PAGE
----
By Tim Gracyk
from the book "Popular American Recording Pioneers 1895 -1925." If you would like to order a copy of this book, click here for details.
By 1917 Earl Fuller led a society dance band at the popular Rector's Restaurant in New York City called Earl Fuller's Rector Novelty Orchestra. Their records released on Victor, Columbia, Emerson and Edison sold well from 1918 to 1920. Fuller ensembles helped popularize dance band trends of that period.
For several of his earliest sessions Fuller led a small jazz ensemble
dubbed on record labels Earl Fuller's Famous Jazz Band, which was probably
formed at the suggestion of Victor executives eager to duplicate the success
of the first disc of the Original Dixieland Jass Band, made in late
February of 1917. Because of various grievances, the Original Dixieland Jass Band severed ties with
Victor for a year after making its first record, instead cutting titles for
Columbia and the new Aeolian- Vocalion label. Fuller's hastily assembled
jazz group filled the void, enabling Victor later in 1917 to meet a sudden
demand for jazz music.
Earl Fuller's Famous Jazz Band included Walter Kahn on cornet, Harry
Raderman on trombone, Ted Lewis on clarinet, and John Lucas on drums. This
was the nucleus of the dance orchestra later led by Ted Lewis. Before
Fuller's first session, Lewis had been playing with Arthur Stone's
Syncopated Orchestra. In the early 1920s, the popular Ted Lewis orchestra
consisted of these four musicians in addition to cornetist David Klein,
trombonist Frank Lhotak, tuba player Harry Barth, and pianist Frank Ross.
This is reported on page 21 of the October 1923 issue of Musical Truth,
which was the trade journal for the maker of Conn instruments.
Photographs on sheet music suggest Fuller played piano on these dates
though Ernie Cutting may have been the pianist on records (as on other jazz
records of the period, piano on Fuller discs is the least audible of the
instruments). It was one of the first bands to imitate the Original Dixieland Jass Band though the
Frisco Jazz Band made an Edison recording on May 10, 1917, a little earlier
than Fuller's jazz ensemble.
"Slippery Hank" and "Yah-De-Dah," cut during the group's first session on
June 4, 1917, were issued on Victor 18321 in September 1917. These jazz
performances are notably loud, and the musicians use instruments for comic
effects. Victor's September 1917 supplement states, "A terrific wail from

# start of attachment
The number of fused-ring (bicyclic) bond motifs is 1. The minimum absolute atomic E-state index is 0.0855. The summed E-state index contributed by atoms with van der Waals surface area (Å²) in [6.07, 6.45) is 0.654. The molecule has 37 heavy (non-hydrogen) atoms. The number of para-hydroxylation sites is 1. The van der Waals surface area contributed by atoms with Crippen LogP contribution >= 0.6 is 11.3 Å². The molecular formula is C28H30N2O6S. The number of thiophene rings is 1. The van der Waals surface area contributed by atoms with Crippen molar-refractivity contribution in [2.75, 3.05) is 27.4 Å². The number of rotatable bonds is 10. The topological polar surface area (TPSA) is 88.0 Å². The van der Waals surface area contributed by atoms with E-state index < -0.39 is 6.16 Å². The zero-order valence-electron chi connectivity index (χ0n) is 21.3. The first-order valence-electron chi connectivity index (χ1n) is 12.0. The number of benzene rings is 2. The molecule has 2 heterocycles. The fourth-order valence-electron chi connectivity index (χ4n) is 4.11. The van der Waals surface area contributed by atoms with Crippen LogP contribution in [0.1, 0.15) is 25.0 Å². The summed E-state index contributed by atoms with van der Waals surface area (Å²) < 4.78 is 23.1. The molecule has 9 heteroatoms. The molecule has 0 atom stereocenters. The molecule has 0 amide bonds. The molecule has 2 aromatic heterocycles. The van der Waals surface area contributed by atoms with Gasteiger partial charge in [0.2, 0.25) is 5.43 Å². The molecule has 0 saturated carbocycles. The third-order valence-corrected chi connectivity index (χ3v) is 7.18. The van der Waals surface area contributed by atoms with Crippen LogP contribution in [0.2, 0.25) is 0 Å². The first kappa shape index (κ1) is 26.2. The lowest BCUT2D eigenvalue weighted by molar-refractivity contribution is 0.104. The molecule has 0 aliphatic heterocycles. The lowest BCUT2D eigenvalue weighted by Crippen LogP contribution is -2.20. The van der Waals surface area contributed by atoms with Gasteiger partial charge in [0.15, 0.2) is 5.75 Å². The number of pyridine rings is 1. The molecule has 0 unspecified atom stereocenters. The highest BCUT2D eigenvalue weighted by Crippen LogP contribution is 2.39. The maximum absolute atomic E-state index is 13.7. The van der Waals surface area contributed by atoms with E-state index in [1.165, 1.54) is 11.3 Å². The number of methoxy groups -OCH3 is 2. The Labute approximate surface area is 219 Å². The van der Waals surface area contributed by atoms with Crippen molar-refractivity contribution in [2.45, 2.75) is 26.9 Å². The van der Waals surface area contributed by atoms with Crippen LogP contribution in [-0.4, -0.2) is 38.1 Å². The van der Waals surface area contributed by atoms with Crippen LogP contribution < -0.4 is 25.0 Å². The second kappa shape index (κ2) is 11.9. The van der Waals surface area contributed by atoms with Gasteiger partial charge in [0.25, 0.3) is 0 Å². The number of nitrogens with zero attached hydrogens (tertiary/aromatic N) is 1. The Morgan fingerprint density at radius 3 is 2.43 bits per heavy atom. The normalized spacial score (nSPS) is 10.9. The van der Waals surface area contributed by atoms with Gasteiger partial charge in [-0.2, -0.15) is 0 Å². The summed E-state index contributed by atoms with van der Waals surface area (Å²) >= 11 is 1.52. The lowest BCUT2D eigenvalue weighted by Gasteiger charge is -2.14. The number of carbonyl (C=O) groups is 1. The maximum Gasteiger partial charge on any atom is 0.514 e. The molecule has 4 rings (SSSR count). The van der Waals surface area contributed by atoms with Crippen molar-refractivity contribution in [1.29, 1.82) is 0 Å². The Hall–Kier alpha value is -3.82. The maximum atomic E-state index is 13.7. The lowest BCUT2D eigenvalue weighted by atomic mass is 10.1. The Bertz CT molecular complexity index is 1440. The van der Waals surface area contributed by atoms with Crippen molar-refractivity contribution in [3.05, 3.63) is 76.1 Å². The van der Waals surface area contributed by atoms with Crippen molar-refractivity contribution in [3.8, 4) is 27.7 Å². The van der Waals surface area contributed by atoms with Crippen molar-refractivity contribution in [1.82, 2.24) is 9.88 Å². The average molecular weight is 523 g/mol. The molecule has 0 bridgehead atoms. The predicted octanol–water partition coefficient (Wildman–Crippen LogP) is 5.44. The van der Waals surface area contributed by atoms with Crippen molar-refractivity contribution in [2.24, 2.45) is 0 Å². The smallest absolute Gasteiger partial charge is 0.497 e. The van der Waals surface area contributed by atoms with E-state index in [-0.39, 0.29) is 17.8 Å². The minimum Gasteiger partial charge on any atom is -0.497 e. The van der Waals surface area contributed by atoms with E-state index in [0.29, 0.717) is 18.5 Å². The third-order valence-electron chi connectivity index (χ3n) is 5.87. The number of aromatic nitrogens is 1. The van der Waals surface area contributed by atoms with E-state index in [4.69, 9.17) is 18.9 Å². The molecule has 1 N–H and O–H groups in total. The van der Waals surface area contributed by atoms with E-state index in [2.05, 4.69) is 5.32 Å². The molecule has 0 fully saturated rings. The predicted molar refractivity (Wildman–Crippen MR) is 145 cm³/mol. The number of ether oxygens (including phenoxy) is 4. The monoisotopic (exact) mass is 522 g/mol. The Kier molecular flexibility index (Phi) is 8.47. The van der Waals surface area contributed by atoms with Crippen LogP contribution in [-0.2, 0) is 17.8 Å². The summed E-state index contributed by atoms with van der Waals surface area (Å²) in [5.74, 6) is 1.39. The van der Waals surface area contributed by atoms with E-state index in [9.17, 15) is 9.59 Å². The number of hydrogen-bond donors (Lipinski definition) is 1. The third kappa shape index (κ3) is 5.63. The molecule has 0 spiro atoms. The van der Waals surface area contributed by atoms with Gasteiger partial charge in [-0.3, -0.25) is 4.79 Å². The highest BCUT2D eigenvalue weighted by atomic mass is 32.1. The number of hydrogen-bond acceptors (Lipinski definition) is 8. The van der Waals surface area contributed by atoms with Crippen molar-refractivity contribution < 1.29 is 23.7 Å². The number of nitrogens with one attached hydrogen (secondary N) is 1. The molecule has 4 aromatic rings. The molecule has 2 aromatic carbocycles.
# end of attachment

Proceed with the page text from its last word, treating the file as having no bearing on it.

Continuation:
the trombone starts 'Slippery Hank' (F.H. Losey) on his glide, and the rest
of the Jazz Band noises are in kind. And if you think these are all the
noises available for a Jazz Band, turn the record over and listen to
'Yah-De-Dah' (Mel. B. Kaufman). The sounds as of a dog in his dying anguish
are from Ted Lewis' clarinet. Notice the two little chords at the end of
each number. This is how you know for certain that a Jazz Band is playing."
Ending records with these "two little chords" had been introduced by the
Original Dixieland Jass Band.
His jazz discs sold well, especially "The Old Grey Mare" backed with "Beale
Street Blues" (Victor 18369), and, on Victor 18394, "Coon Band Contest" (a
rag composed by trombonist Arthur Pryor and recorded by banjoist Vess L.
Ossman as well as Sousa's Band as early as 1900) backed with "Li'l Liza
Jane," written by Countess Ada de Lachau and arranged by J.L. Burbeck.
Historian and critic Gunther Schuller expresses mixed feelings about the
band in Early Jazz (Oxford University Press, 1968), writing on page 184,
"The band's ricky-tick rhythms and cornetist Walter Kahn are very hard to
take today. Moreover, its performances are structurally monotonous in their
exact repetitions. Nevertheless, the band had a crude sort of
excitement..." The now- forgotten discs helped define and popularize a new
music, jazz, influencing young people who would later, in the 1920s, make
In 1918 Earl Fuller's Famous Jazz Band recorded for Edison several numbers
with titles that refer to the new music, including "Jazzbo Jazz" and
"Jazzin' Around." The August 1918 issue of Edison Amberola Monthly
characterizes "Jazbo Jazz One-Step" on Blue Amberol 3554 as "a real, red-
hot jazz dance of the most ultra modern variety," and this may be the first
time that a jazz record is promoted as "hot." The jacket for Diamond Disc
50541, featuring Fuller's own composition "Jazz de Luxe," states that the
band "was organized just at the time the jazz music became popular in New
York, and through its playing of jazz music in Rector's Restaurant, New York
City, Earl Fuller's Band became famous." Promotional literature for the
same number on Blue Amberol 3610 states, "Until you have heard one of Earl
Fuller's 'symphonies in rhythm' you are a novice in the art of appreciating
If you would like to order a copy of "Popular American Recording Pioneers 1895 -1925" click here for details.
Thanks to Al Simmons and Dominic Combe for their help with the recording on this page.